What drives people’s addictive use of technology?

Hot off the press – our new Connected Society trend report of 2018 is out! To be customer-centric in the modern digital age, brands should be developing innovations and big ideas that are true to the brand and founded on insights that resonate and inspire with real human beings. In this trend report about the current Connected Society, we explored the drivers behind people’s use of technology, and in turn the new behaviours created from people’s use of technology. What is driving people’s addictive use of connective devices and in turn, how are people defining control over their use of technology? In the next few blog posts, we will be sharing our insights (in bitesize format) to these questions. But you can also download the full trend report here at this link.

As a social species humans have fundamental desire to connect and bond with others, and connective devices especially smartphones, act like a drug that gives us the pleasure for the social interactions that we crave. Looking at the statistics, the majority of time that people spent on their smart phone is for social-related activities. Insights from data collected by Google also reveal that messaging apps, social media apps, and email apps are amongst, if not THE, the most highly used apps for smartphone users [1]. According to a survey by YPulse, for Millennials messaging is a top smartphone activity, with social networking coming in second place [2].

Indeed, brain-imaging research reveals evidence that the reward centres of the brain light up when people are using social media. Sounds a bit narcissistic but people really do like sharing and talking about themselves. There is different research showing that talking or sharing information about themselves on social media fires up people’s reward centers (i.e., nucleus accumbens) in the brain. For example, researchers observed that when people saw their Instagram posts were liked, their nucleus accumbens lit up [3]. Or when they disclose information about themselves [4], like a status update on Facebook, AND get positive feedback it really gets the reward centers up and running [5]. Note that these are the same circuits in the brain that would be activated when you are feeling good – like eating chocolate or winning money, or even taking drugs.

In other words, people get a “high” when they use social media through smartphones because it’s rewarding.  Social connections make us feel good – it gives us a hit. While the social networks formed online may be abstract, large, complex, and super modern, they also reflect universal and fundamental human tendencies that emerged in our prehistoric past when we told stories to one another around campfires in the African savannah. So from here on, brands should make sure that they give people the socially rewarding experiences that they crave. Brands should create content that encourages social interaction. For example, this could be both handy, relevant, and useful information, but also entertaining and humorous content. So think of anything that would make people want to share or would give them a digital “pat on the back” (e.g., Likes, smileys, reviews, etc.)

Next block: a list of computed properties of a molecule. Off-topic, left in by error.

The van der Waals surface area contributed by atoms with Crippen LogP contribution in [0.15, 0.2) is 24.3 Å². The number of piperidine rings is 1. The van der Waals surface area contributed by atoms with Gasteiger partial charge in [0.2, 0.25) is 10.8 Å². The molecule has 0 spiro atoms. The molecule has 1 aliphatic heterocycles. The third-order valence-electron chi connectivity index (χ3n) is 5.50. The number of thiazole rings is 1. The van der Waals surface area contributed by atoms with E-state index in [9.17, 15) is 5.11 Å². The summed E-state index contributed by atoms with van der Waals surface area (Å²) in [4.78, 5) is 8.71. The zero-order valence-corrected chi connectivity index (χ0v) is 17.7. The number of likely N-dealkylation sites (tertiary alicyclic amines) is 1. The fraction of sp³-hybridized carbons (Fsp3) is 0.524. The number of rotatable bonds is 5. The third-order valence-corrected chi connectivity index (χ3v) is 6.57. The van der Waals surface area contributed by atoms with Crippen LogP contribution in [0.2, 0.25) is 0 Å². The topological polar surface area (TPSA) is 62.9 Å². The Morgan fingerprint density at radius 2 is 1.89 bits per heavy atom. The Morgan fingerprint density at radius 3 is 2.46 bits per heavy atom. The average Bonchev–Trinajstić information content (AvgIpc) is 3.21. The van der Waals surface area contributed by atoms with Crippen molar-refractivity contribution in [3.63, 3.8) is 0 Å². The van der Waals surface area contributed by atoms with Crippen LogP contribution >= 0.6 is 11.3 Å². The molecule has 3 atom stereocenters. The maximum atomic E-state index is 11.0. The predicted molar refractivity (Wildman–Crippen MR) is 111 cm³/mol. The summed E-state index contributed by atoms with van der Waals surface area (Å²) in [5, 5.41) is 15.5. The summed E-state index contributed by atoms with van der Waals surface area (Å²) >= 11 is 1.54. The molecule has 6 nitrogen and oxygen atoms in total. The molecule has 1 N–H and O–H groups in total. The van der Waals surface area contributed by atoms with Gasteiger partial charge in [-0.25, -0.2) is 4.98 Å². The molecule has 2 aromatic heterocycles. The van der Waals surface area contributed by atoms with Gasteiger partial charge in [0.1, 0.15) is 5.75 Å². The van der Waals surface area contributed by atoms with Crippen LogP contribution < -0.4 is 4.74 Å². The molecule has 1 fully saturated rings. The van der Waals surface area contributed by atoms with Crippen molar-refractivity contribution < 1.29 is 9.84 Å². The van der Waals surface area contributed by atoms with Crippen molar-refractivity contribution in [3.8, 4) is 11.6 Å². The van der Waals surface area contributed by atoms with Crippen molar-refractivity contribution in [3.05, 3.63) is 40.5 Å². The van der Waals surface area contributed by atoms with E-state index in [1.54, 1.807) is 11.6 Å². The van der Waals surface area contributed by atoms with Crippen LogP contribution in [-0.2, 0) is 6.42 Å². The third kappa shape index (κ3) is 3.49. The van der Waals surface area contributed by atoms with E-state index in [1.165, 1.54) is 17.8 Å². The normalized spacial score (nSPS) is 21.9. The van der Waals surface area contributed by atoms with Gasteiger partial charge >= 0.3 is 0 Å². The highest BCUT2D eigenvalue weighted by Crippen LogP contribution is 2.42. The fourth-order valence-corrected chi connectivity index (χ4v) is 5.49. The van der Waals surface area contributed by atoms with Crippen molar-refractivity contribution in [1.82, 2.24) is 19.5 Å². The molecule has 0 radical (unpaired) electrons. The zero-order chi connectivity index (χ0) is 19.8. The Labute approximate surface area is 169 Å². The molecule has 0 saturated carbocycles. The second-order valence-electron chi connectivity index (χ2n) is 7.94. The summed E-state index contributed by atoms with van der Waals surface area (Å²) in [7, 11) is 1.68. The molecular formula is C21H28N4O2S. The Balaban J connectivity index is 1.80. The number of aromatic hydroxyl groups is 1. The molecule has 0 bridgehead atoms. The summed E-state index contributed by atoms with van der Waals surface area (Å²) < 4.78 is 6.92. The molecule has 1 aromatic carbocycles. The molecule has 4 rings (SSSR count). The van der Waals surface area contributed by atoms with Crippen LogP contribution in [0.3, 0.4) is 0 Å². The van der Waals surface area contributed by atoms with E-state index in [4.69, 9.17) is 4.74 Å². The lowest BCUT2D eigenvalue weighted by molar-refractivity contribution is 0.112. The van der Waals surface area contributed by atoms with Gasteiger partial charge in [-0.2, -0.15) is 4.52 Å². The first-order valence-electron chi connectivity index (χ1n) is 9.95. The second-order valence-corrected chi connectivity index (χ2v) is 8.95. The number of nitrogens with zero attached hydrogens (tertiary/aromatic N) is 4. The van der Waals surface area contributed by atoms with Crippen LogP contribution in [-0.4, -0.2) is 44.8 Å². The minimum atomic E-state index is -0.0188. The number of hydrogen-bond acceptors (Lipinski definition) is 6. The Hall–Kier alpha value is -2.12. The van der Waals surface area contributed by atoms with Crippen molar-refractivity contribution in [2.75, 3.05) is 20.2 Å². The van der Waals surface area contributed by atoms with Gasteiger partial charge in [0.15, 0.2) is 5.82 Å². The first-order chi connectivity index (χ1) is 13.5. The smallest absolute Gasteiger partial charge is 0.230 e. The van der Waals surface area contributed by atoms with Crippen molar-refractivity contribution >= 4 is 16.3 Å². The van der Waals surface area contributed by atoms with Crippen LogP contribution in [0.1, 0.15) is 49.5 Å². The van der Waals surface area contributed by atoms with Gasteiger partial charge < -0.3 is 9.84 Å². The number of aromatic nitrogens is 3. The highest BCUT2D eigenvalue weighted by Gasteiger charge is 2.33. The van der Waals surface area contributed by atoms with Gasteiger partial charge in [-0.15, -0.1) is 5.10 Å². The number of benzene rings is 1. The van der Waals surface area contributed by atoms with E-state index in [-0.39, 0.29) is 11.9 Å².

[1] Google. (2016, September). How People Use Their Devices What Marketers Need to Know (Rep.). Retrieved https://storage.googleapis.com/think/docs/twg-how-people-use-their-devices-2016.pdf

[2] YPulse. (2016, August 1). What millennials & teens are doing on their smartphones every single day. Retrieved from https://www.ypulse.com/post/view/what-millennials-teens-are-doing-on-their-smartphones-every-single-day1

[3] Sherman, L. E., Payton, A. A., Hernandez, L. M., Greenfield, P. M., & Dapretto, M. (2016). The power of the like in adolescence: Effects of peer influence on neural and behavioral responses to social media. Psychological science, 27(7), 1027-1035.

[4] Tamir, D. I., & Mitchell, J. P. (2012). Disclosing information about the self is intrinsically rewarding. Proceedings of the National Academy of Sciences, 109(21), 8038-8043.

[5] Meshi, D., Morawetz, C., & Heekeren, H. R. (2013). Nucleus accumbens response to gains in reputation for the self relative to gains for others predicts social media use. Frontiers in human neuroscience, 7, 439.

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